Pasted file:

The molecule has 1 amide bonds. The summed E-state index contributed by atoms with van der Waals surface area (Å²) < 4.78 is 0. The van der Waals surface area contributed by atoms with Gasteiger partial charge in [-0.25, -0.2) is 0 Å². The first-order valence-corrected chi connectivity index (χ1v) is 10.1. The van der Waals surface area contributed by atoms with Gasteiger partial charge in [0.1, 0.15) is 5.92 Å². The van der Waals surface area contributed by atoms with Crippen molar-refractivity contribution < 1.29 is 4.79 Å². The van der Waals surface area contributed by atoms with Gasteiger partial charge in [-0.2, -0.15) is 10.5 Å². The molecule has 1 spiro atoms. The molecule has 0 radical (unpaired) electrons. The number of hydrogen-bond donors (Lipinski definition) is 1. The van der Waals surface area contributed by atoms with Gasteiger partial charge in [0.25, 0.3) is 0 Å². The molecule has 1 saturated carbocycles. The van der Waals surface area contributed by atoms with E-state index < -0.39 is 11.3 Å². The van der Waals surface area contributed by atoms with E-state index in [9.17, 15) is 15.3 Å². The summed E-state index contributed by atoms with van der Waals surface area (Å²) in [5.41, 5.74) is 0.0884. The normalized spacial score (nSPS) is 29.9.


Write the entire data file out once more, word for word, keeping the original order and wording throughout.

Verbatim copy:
The molecule has 1 amide bonds. The summed E-state index contributed by atoms with van der Waals surface area (Å²) < 4.78 is 0. The van der Waals surface area contributed by atoms with Gasteiger partial charge in [-0.25, -0.2) is 0 Å². The first-order valence-corrected chi connectivity index (χ1v) is 10.1. The van der Waals surface area contributed by atoms with Gasteiger partial charge in [0.1, 0.15) is 5.92 Å². The van der Waals surface area contributed by atoms with Crippen molar-refractivity contribution < 1.29 is 4.79 Å². The van der Waals surface area contributed by atoms with Gasteiger partial charge in [-0.2, -0.15) is 10.5 Å². The molecule has 1 spiro atoms. The molecule has 0 radical (unpaired) electrons. The number of hydrogen-bond donors (Lipinski definition) is 1. The van der Waals surface area contributed by atoms with Gasteiger partial charge in [0.25, 0.3) is 0 Å². The molecule has 1 saturated carbocycles. The van der Waals surface area contributed by atoms with E-state index < -0.39 is 11.3 Å². The van der Waals surface area contributed by atoms with E-state index in [9.17, 15) is 15.3 Å². The summed E-state index contributed by atoms with van der Waals surface area (Å²) in [5.41, 5.74) is 0.0884. The normalized spacial score (nSPS) is 29.9.